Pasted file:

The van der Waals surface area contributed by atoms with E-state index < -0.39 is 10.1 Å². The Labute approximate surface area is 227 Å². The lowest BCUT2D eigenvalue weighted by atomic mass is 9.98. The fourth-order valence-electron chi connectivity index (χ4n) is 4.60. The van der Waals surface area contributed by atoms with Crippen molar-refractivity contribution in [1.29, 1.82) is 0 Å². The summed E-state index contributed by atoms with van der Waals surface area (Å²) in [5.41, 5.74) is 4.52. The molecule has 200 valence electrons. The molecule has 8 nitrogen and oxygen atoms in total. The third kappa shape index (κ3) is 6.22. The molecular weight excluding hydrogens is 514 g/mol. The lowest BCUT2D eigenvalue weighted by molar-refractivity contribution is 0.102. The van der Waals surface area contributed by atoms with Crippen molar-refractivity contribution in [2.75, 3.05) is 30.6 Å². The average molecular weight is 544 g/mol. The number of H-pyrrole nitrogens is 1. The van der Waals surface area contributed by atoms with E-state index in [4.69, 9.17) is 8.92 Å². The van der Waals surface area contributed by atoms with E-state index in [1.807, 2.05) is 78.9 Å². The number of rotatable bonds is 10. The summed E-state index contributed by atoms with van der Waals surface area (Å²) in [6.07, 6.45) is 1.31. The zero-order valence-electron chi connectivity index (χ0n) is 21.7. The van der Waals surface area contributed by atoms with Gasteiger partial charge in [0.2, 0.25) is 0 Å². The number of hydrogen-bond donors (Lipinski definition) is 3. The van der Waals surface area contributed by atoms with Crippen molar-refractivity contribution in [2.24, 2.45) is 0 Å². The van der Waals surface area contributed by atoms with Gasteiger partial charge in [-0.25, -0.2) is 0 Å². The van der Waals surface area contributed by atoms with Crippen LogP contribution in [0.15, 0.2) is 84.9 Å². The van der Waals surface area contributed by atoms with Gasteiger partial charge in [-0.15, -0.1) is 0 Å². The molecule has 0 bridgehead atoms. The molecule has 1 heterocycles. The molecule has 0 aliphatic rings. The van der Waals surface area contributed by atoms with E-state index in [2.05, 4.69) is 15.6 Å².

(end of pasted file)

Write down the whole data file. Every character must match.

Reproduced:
The van der Waals surface area contributed by atoms with E-state index < -0.39 is 10.1 Å². The Labute approximate surface area is 227 Å². The lowest BCUT2D eigenvalue weighted by atomic mass is 9.98. The fourth-order valence-electron chi connectivity index (χ4n) is 4.60. The van der Waals surface area contributed by atoms with Crippen molar-refractivity contribution in [1.29, 1.82) is 0 Å². The summed E-state index contributed by atoms with van der Waals surface area (Å²) in [5.41, 5.74) is 4.52. The molecule has 200 valence electrons. The molecule has 8 nitrogen and oxygen atoms in total. The third kappa shape index (κ3) is 6.22. The molecular weight excluding hydrogens is 514 g/mol. The lowest BCUT2D eigenvalue weighted by molar-refractivity contribution is 0.102. The van der Waals surface area contributed by atoms with Crippen molar-refractivity contribution in [2.75, 3.05) is 30.6 Å². The average molecular weight is 544 g/mol. The number of H-pyrrole nitrogens is 1. The van der Waals surface area contributed by atoms with E-state index in [4.69, 9.17) is 8.92 Å². The van der Waals surface area contributed by atoms with E-state index in [1.807, 2.05) is 78.9 Å². The number of rotatable bonds is 10. The summed E-state index contributed by atoms with van der Waals surface area (Å²) in [6.07, 6.45) is 1.31. The zero-order valence-electron chi connectivity index (χ0n) is 21.7. The van der Waals surface area contributed by atoms with Gasteiger partial charge in [0.2, 0.25) is 0 Å². The number of hydrogen-bond donors (Lipinski definition) is 3. The van der Waals surface area contributed by atoms with Crippen molar-refractivity contribution in [2.24, 2.45) is 0 Å². The van der Waals surface area contributed by atoms with Gasteiger partial charge in [-0.25, -0.2) is 0 Å². The van der Waals surface area contributed by atoms with Crippen LogP contribution in [0.15, 0.2) is 84.9 Å². The van der Waals surface area contributed by atoms with Gasteiger partial charge in [-0.15, -0.1) is 0 Å². The molecule has 0 bridgehead atoms. The molecule has 1 heterocycles. The molecule has 0 aliphatic rings. The van der Waals surface area contributed by atoms with E-state index in [2.05, 4.69) is 15.6 Å².